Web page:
"So Like, Can You Do It?", the first event for Disability Awareness Week, took place in the Campanile Room Monday. The hour-and-a-half long student-run panel discussed many different topics dealing with disability and sexuality.
The student panel consisted of Laura Wiederholt, a senior in biology and president of the Alliance for Disability Awareness, Lauren Berglund, a junior in child, adult and family services, Leland Smith, junior in bioinformatics and computational biology and Heather Reimers, an alum who studied apparel, merchandising and design. All of the panelists sat with Disability Coordinator Wendy Stevenson, who read off the questions to the panelists.
The audience could also ask questions anonymously through a text-in service if they were afraid to raise their hand.
The first thing the panelists did was discuss their disability, setting the stage for the questions that came up after the introductions.
Discussion about relationships and sexuality started the conversation, with panelists discussing common misconceptions about sexuality when having a disability.
The panelists all brought in the assumption that many people think that people with disabilities aren't sexual, can't be sexual or that they are asexual. They mentioned that even if a person has a disability, their relationships and sexuality are all up to the person.
Another assumption is that a person with a disability can only date another person that also has a disability. Wiederholt discussed that it isn't only that way.
To go further into the sexual side of the conversation, each panelist discussed the possible risks their disability might cause them when being sexually active.
Their answers ranged to not really being a huge concern to just needing to be aware and cautious of the risks. Berglund even brought in a comical side to the conversation in saying that her service dog might ruin the mood. However, each panelist emphasized the importance of communication.
"Learning and having open partners with communication makes a difference," said Reimers.
Later on, questions focused on the beginnings of relationships and how the panelists approached dating.
Wiederholt said she looks for a person with similar interests just like any other relationship. She also discussed that in the relationship, a partner might have to take on more roles.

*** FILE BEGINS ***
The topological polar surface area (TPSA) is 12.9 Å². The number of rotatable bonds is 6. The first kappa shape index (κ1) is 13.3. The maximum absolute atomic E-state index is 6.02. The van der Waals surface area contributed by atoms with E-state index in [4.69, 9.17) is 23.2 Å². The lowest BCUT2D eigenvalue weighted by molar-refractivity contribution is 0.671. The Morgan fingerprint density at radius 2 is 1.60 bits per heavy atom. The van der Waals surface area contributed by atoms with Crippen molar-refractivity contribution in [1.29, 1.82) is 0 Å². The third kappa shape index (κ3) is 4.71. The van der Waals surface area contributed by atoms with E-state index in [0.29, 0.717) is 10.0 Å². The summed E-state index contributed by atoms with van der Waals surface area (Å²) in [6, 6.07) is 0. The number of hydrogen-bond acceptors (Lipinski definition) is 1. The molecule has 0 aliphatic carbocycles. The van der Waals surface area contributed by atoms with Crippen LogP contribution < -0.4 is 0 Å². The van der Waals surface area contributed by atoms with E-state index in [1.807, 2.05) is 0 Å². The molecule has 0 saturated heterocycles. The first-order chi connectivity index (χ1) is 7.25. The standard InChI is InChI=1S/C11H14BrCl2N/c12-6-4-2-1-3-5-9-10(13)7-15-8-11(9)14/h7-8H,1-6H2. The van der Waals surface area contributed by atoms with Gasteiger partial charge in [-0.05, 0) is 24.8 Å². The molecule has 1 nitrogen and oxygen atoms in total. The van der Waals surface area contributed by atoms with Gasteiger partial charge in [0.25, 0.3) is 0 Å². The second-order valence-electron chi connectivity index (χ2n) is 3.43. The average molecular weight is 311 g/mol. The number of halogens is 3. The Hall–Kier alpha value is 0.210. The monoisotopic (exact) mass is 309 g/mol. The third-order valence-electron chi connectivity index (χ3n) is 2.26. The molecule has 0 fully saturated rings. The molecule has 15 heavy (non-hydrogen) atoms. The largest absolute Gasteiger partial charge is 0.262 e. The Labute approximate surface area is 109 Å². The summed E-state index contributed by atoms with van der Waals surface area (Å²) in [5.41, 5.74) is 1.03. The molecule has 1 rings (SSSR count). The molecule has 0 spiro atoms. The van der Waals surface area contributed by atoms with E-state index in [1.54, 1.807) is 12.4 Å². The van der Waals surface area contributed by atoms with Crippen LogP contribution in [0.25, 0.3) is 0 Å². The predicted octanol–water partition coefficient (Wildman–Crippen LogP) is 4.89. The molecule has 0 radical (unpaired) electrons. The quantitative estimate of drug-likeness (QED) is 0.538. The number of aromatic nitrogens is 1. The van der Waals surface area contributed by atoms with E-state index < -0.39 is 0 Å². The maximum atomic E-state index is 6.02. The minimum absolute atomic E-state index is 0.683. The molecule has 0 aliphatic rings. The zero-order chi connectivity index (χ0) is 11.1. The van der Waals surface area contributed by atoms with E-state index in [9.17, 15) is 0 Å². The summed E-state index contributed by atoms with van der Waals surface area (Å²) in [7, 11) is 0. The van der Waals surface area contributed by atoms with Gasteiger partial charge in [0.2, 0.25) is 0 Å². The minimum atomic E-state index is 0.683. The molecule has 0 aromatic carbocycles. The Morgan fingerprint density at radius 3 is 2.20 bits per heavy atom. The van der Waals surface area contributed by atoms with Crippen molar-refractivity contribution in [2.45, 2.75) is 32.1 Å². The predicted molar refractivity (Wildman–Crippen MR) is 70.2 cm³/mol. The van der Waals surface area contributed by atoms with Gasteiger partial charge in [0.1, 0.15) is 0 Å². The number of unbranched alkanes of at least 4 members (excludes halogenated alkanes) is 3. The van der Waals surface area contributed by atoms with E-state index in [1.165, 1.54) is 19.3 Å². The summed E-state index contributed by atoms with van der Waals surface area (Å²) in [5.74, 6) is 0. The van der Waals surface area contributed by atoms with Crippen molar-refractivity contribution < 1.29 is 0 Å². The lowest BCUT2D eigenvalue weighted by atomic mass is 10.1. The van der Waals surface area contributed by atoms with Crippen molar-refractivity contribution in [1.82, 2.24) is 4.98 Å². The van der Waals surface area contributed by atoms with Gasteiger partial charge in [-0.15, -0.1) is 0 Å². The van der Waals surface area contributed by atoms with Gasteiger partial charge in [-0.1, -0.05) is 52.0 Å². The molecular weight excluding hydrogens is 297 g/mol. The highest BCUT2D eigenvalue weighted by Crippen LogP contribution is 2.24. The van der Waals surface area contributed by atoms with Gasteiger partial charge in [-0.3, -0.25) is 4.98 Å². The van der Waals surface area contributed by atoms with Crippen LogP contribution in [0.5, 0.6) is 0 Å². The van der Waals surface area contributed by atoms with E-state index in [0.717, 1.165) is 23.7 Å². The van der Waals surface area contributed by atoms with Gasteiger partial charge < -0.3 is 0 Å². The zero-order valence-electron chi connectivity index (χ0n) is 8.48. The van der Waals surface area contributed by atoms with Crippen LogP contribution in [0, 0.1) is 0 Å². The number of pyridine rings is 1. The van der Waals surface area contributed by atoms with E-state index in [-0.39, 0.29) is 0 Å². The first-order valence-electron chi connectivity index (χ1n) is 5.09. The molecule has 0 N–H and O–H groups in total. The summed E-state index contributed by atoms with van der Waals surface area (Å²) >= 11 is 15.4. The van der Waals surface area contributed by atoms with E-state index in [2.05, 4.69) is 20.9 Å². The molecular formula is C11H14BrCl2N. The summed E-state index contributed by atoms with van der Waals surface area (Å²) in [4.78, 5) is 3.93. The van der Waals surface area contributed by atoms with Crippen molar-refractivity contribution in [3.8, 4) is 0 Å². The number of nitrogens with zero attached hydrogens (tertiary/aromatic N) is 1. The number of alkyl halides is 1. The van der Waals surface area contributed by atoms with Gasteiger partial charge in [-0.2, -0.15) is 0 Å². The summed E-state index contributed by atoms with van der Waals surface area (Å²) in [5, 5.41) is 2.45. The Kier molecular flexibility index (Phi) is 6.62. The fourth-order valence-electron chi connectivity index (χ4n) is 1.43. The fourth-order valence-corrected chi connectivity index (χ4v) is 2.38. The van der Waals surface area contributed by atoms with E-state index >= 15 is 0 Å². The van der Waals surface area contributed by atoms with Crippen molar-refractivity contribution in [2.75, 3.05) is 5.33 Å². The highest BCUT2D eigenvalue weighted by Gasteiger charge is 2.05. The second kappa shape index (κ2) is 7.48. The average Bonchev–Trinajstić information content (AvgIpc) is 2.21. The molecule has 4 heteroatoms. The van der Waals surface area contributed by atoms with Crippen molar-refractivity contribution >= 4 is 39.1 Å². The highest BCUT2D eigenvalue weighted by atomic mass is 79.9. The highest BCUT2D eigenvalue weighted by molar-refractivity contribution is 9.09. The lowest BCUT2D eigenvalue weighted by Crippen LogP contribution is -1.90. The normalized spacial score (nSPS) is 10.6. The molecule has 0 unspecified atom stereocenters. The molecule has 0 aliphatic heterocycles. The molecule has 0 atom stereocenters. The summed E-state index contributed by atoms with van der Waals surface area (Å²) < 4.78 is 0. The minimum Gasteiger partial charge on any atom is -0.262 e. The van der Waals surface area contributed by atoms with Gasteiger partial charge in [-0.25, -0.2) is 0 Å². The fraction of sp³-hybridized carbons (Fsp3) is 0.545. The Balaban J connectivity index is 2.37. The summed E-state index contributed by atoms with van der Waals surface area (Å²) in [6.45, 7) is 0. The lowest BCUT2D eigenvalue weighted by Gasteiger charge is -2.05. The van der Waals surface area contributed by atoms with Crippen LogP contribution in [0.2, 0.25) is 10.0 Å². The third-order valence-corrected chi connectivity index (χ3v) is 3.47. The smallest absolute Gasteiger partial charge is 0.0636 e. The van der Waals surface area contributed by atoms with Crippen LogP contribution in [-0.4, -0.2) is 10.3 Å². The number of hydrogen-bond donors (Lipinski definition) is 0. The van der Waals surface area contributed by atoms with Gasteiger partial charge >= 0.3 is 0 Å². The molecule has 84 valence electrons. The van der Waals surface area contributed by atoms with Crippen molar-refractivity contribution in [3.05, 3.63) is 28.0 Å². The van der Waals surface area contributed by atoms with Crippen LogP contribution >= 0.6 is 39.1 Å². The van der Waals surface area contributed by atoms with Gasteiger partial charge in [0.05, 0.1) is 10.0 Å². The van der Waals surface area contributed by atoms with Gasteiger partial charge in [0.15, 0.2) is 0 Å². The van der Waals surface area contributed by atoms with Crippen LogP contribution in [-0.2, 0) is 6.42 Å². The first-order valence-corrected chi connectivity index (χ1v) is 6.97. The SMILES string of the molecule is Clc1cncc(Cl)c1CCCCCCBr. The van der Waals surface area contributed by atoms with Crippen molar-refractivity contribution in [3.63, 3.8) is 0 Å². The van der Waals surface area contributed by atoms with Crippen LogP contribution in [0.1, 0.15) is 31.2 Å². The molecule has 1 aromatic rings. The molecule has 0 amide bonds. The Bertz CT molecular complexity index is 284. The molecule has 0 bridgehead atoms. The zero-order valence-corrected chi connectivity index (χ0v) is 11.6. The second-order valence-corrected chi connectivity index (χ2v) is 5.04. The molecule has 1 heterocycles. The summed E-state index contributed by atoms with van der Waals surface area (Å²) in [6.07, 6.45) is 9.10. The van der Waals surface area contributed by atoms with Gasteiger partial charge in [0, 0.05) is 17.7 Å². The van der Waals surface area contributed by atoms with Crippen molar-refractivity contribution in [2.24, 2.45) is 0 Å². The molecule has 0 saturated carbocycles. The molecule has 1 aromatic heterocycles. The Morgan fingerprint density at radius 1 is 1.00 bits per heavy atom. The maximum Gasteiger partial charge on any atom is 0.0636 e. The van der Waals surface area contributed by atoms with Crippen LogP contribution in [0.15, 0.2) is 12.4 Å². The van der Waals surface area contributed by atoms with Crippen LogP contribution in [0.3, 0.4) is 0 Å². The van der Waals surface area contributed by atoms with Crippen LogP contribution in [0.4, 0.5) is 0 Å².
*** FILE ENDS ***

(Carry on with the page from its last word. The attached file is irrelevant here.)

Berglund commented on how a partner would have to be ready for additional attention. It has affected her because of her service dog in her past relationships.
Reimers mentioned that in her relationships with friends, they don't even notice her wheelchair anymore because it isn't an issue.
Lastly, Smith discussed that relationships can't work if someone isn't understanding.
"It's a trait to me. Something that's a part of me," Smith said.
The importance of consent was also discussed throughout the panel. All of the panelists brought communication into the picture again because of how important it is in a relationship in general.
"Consent is consent. There is no difference. But don't ask 'can you do it?' Have the open conversation with your partner," Reimers said.
A topic that was brought up was that people with disabilities are sometimes seen as unapproachable when it comes to a relationship.
One such assumption is that people with disabilities can't have sex, so they aren't told about things to be aware of when dealing with sexual activity.
Appointments with medical professionals were also brought up, touching on how they may fail to ask if a patient who has a disability is sexually active. Many of the panelists commented that their doctors didn't ask them these questions.
Modern dating has also begun to include online dating with sites like Tinder. Almost all of the panelists admitted to using the app at one point, but many of them prefer to have human contact instead of communicating through a screen.
Smith liked the idea of going out and meeting people because Smith said online dating doesn't give the same feeling.
Berglund mentioned getting into Tinder her freshman year, but her disability causes the dating app to be inaccessible.
Many of the panelists also brought up how they like to approach talking about their disability and how they like to be asked about it. Smith said he likes to be straightforward about it. He'd rather discuss it and get it out of the way to get past the awkwardness.
Reimers said that it is quite common for people to notice her disability right away because of her wheelchair, but she doesn't always want her disability to be the first thing that is talked about when meeting a person.
Berglund brought up how people approach her because of her service dog.
"People ask about my service dog and what she does, but then they don't ask me things like 'how's your day?'" Berglund said.
All of the panelists discussed that they plan on having families in the future.
Smith admitted to not thinking he would raise children in the past, but he said that he is gathering the confidence to potentially have the opportunity to want children in the future.
Berglund doesn't know if she can have biological children, but she brought up the point that even if a person has a disability, they still have the same rights to have a family like any other person.
The rest of the conversation involved some storytelling from the panelists with more audience questions, including what should be discussed in a sex-ed class to make it more accessible to students with disabilities as well as how to continue to break down the barriers of how disability is viewed.
The panel was filled with in-depth conversation, laughter and education for those who sat in on the conversation. Disability and sexuality are not two things that can't be put together, and even with a disability, people can still be sexually active and in happy, healthy relationship.